According to Williams, the most popular type of material of boring mill inserts is cemented carbide. The type of insert coating used is determined by the workpiece material that a shop is machining, but Williams noted that aluminum oxide is almost always an ingredient in the coating.
History of Boring
The history of boring mill machines goes back 100 years. MAG Giddings & Lewis built its first boring machines in 1905.
The biggest change in boring mills since they emerged has been their controls. CNC controls were first applied to the machines in the mid-1950s.
“They started as gear-driven, mechanical machines,” Carlson said. “The operator would throw levels to engage clutches and change feed rates, and even have to crank large wheels to move an axis. Now of course it’s evolved to totally CNC-controlled, lights-out type machining. The program is downloaded from the production manager’s office and the operator just calls it up, sets the workpiece and goes on to something else.”
This is due not to just the addition of CNC controls, but also to how motors and drives have increased in quality and speed.
Not all job shops have upgraded to CNC controls. Dusan Radakovic is owner of job shop Field System Machining Inc. in South Elgin, Ill., and he continues to use manually controlled boring mills. He says the one-off, custom nature of his work makes CNC not worth the expense. He asked, “If you want to make just one piece, why would you spend 20,000 for upgrading to CNC?”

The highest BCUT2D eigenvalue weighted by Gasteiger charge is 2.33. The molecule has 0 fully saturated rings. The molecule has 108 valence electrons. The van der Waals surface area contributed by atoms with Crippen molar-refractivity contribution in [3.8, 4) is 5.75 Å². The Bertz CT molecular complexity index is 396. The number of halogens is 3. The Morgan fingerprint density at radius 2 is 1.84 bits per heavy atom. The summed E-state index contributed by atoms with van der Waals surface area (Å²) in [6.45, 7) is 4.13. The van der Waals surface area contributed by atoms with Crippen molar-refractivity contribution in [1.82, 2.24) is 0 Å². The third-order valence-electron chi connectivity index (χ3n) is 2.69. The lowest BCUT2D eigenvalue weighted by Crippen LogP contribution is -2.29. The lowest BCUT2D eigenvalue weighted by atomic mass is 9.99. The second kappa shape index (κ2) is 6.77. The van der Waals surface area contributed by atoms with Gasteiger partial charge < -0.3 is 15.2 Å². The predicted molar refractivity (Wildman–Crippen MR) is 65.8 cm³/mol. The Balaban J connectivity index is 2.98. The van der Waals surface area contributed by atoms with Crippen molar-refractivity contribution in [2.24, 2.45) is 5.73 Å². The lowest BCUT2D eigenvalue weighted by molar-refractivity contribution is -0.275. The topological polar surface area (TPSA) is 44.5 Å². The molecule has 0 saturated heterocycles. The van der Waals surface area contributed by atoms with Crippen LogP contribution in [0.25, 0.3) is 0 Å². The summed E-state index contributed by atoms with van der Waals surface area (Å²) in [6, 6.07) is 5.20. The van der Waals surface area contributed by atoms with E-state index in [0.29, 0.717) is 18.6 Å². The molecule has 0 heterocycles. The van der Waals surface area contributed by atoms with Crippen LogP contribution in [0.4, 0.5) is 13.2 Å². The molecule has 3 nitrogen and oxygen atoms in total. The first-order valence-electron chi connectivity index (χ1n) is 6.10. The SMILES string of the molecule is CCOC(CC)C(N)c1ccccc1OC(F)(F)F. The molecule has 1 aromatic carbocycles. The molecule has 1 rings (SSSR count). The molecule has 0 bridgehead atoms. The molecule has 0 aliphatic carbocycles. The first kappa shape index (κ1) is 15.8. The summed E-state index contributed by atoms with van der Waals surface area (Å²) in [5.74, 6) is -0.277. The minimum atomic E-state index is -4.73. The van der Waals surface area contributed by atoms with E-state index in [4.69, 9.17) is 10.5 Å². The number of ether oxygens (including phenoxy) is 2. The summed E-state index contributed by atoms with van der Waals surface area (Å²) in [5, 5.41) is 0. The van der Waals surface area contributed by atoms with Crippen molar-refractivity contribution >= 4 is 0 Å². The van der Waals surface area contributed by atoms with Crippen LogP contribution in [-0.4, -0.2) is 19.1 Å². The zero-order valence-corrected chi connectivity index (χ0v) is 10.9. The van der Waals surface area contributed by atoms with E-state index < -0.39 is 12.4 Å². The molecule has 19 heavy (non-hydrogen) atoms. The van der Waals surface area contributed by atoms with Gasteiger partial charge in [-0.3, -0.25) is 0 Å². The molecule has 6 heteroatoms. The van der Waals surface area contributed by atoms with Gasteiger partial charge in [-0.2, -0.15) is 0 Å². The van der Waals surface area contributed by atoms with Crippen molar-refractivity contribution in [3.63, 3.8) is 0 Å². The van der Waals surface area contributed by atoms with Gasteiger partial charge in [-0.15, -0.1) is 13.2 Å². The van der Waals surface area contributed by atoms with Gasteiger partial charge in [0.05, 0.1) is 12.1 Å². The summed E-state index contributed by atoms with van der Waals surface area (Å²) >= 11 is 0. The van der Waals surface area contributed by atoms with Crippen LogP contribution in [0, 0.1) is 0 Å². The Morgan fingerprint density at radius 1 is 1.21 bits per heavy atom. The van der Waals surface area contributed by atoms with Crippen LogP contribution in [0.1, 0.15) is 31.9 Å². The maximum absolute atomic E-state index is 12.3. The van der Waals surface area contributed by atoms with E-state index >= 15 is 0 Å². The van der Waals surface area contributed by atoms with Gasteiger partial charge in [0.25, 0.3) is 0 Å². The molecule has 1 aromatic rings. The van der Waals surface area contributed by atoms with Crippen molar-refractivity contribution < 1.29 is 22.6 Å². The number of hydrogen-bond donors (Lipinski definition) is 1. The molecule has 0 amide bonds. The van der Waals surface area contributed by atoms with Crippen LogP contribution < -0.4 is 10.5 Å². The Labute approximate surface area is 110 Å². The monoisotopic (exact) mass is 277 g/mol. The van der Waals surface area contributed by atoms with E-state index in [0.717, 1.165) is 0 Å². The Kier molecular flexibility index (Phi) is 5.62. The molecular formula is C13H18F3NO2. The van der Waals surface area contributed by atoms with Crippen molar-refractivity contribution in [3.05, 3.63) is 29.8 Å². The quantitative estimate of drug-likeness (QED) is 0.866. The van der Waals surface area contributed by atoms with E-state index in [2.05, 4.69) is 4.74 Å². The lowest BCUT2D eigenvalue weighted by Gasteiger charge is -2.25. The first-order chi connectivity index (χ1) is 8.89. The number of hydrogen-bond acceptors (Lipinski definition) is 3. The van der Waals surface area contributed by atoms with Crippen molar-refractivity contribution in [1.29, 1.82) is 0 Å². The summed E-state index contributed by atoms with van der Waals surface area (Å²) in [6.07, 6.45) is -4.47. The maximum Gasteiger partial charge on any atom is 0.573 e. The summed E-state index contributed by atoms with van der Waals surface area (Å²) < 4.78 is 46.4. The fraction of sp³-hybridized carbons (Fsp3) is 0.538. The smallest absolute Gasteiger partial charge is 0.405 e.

Cost and Demand
The cost of a boring mill machine can range from roughly $500,000 to $5 million. Demand for boring mills remains consistent, but since the machines are long lasting and expensive, the market is small compared to other machine tools. Like all other industries, it’s currently somewhat fl at due to the state of the economy.
“Now, at this particular time in the economy, [people are] going to be repairing what they have,” said Campshure, who explained that up until recently people were prone to buy new boring mills because of advancements in technology on the machines and because “the used market was pretty much scarfed up, the good stuff was gone.”